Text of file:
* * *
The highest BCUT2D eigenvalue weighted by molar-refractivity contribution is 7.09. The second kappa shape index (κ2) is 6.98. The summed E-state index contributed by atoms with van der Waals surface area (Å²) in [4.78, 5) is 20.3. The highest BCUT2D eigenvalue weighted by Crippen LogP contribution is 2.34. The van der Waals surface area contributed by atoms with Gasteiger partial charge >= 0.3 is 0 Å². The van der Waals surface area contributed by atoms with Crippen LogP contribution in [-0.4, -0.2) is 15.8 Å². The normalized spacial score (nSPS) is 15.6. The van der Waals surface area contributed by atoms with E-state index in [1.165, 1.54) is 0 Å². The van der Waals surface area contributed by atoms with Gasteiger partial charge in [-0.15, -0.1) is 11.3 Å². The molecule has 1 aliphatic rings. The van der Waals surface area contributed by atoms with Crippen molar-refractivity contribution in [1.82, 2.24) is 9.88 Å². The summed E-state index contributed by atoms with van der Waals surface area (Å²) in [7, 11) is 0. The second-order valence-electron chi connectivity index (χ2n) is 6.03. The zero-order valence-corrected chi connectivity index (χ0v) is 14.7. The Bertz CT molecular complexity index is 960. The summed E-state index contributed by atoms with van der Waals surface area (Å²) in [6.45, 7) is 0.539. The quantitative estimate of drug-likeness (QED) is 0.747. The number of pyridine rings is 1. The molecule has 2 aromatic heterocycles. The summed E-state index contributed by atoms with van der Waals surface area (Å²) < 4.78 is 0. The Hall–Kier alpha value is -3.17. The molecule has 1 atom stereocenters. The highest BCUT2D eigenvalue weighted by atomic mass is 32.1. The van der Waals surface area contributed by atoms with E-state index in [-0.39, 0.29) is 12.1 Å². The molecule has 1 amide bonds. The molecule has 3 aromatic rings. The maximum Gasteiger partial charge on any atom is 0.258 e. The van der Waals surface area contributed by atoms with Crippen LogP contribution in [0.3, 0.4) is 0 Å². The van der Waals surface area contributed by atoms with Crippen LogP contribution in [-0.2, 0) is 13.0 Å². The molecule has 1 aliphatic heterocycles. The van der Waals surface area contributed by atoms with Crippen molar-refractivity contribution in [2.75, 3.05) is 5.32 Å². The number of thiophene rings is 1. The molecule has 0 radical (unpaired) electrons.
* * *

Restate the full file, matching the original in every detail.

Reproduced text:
The highest BCUT2D eigenvalue weighted by molar-refractivity contribution is 7.09. The second kappa shape index (κ2) is 6.98. The summed E-state index contributed by atoms with van der Waals surface area (Å²) in [4.78, 5) is 20.3. The highest BCUT2D eigenvalue weighted by Crippen LogP contribution is 2.34. The van der Waals surface area contributed by atoms with Gasteiger partial charge >= 0.3 is 0 Å². The van der Waals surface area contributed by atoms with Crippen LogP contribution in [-0.4, -0.2) is 15.8 Å². The normalized spacial score (nSPS) is 15.6. The van der Waals surface area contributed by atoms with E-state index in [1.165, 1.54) is 0 Å². The van der Waals surface area contributed by atoms with Gasteiger partial charge in [-0.15, -0.1) is 11.3 Å². The molecule has 1 aliphatic rings. The van der Waals surface area contributed by atoms with Crippen molar-refractivity contribution in [1.82, 2.24) is 9.88 Å². The summed E-state index contributed by atoms with van der Waals surface area (Å²) in [7, 11) is 0. The second-order valence-electron chi connectivity index (χ2n) is 6.03. The zero-order valence-corrected chi connectivity index (χ0v) is 14.7. The Bertz CT molecular complexity index is 960. The summed E-state index contributed by atoms with van der Waals surface area (Å²) in [6.45, 7) is 0.539. The quantitative estimate of drug-likeness (QED) is 0.747. The number of pyridine rings is 1. The molecule has 2 aromatic heterocycles. The summed E-state index contributed by atoms with van der Waals surface area (Å²) < 4.78 is 0. The Hall–Kier alpha value is -3.17. The molecule has 1 atom stereocenters. The highest BCUT2D eigenvalue weighted by atomic mass is 32.1. The van der Waals surface area contributed by atoms with E-state index in [-0.39, 0.29) is 12.1 Å². The molecule has 1 amide bonds. The molecule has 3 aromatic rings. The maximum Gasteiger partial charge on any atom is 0.258 e. The van der Waals surface area contributed by atoms with Crippen LogP contribution in [0.3, 0.4) is 0 Å². The van der Waals surface area contributed by atoms with Crippen LogP contribution in [-0.2, 0) is 13.0 Å². The molecule has 1 aliphatic heterocycles. The van der Waals surface area contributed by atoms with Crippen molar-refractivity contribution in [2.75, 3.05) is 5.32 Å². The number of thiophene rings is 1. The molecule has 0 radical (unpaired) electrons.